Quick Question Monday : What is Injection Blow Molding (IBM)

Injection Blow Molding Injection is part injection molding and part blow molding. Injection Blow Molding is generally suitable for smaller containers and absolutely no handles ware. Injection blow molding is often used for containers that have close tolerance threaded necks, wide mouth openings; solid handles, and highly styled shapes. Injection blown containers usually have a set gram weight which cannot be changed unless a whole new set of blow stems are built. Generally injection blow molded container's material is distributed evenly throughout, and generally do not need any trimming or reaming. The air is injected into the plastic at a rate between 75 to 150 PSI. PP, HDPE, LDPE, PVC are some of the more common IBM bottle resins.

Stages of the IBM process

Injection molding can be broken down into three stages.

  • The FIRST STAGE is where the melted plastic is injected into a split steel mold cavity from the screw extruder.
  • The mold produces a preform parison which resembles a test tube with a screw finish on the top.
  • In the SECOND STAGE, the preform is then transferred on a core rod to the second part of the injection blow molding stage.
  • The preform is then placed inside another cold and usually aluminum blow mold cavity.
  • Air is then injected through the core rod till the preform takes the shape of the cavity.
  • In the final, THIRD STAGE, while still on the core rod, the container is then transferred to a desired location for the third stage, where it is ejected from the machine.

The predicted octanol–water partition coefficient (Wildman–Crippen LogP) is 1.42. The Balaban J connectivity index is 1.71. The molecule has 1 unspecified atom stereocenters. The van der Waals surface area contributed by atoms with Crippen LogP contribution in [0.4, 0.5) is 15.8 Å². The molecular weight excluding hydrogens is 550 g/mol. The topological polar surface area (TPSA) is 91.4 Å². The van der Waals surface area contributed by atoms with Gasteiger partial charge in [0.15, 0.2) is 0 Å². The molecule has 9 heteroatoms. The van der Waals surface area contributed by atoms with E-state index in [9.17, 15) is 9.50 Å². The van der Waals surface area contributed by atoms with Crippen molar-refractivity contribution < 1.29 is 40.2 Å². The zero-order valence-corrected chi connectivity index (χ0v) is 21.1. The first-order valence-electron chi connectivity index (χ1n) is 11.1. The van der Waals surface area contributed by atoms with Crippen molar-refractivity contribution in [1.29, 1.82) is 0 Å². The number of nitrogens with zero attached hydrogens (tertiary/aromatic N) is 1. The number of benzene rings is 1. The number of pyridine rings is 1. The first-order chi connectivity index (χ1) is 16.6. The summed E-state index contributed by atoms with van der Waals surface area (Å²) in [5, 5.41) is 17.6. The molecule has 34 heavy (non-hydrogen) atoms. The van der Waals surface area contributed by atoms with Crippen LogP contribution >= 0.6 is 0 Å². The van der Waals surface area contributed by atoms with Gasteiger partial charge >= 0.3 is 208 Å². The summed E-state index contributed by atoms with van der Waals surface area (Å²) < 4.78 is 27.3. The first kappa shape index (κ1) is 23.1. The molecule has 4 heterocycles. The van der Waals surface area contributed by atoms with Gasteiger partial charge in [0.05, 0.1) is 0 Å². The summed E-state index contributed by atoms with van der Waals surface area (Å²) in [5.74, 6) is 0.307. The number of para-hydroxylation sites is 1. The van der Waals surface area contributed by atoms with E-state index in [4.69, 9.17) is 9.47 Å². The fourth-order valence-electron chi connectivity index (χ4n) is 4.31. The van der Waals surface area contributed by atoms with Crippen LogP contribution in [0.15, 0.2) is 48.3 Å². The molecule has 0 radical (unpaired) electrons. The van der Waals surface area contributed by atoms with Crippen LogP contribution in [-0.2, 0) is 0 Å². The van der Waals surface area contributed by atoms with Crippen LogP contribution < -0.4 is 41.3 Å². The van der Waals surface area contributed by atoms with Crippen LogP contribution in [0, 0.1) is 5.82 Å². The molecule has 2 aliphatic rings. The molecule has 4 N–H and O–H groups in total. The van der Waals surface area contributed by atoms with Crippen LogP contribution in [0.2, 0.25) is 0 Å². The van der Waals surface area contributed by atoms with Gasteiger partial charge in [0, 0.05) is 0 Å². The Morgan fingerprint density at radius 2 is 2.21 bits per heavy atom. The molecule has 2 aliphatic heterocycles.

Advantages of IBM

Bottles produced via this method have a tight tolerance when it comes to neck finish dimensions, wall thickness, and gram weight. It is commonly used to produce pharmaceutical and healthcare bottles such as wide mouth packers. IBM machines often use multi cavity molds across all three stations that yield a higher output.

Different from EBM (Extrusion Blow Molding), it yields virtually no scraps and given it’s excellent neck finish control, it can be produced with a controlled finish ID to accommodate snap-in orifice reducer and dropper plugs.

Things to know

IBM process generally has a longer tooling development timeline and higher mold equipment costs. Therefore it is generally used to produce high volumes of bottles. These bottles can fairly easily be identified via the small injection point at the base of the bottle.

Inquiry Cart 0

No

Show more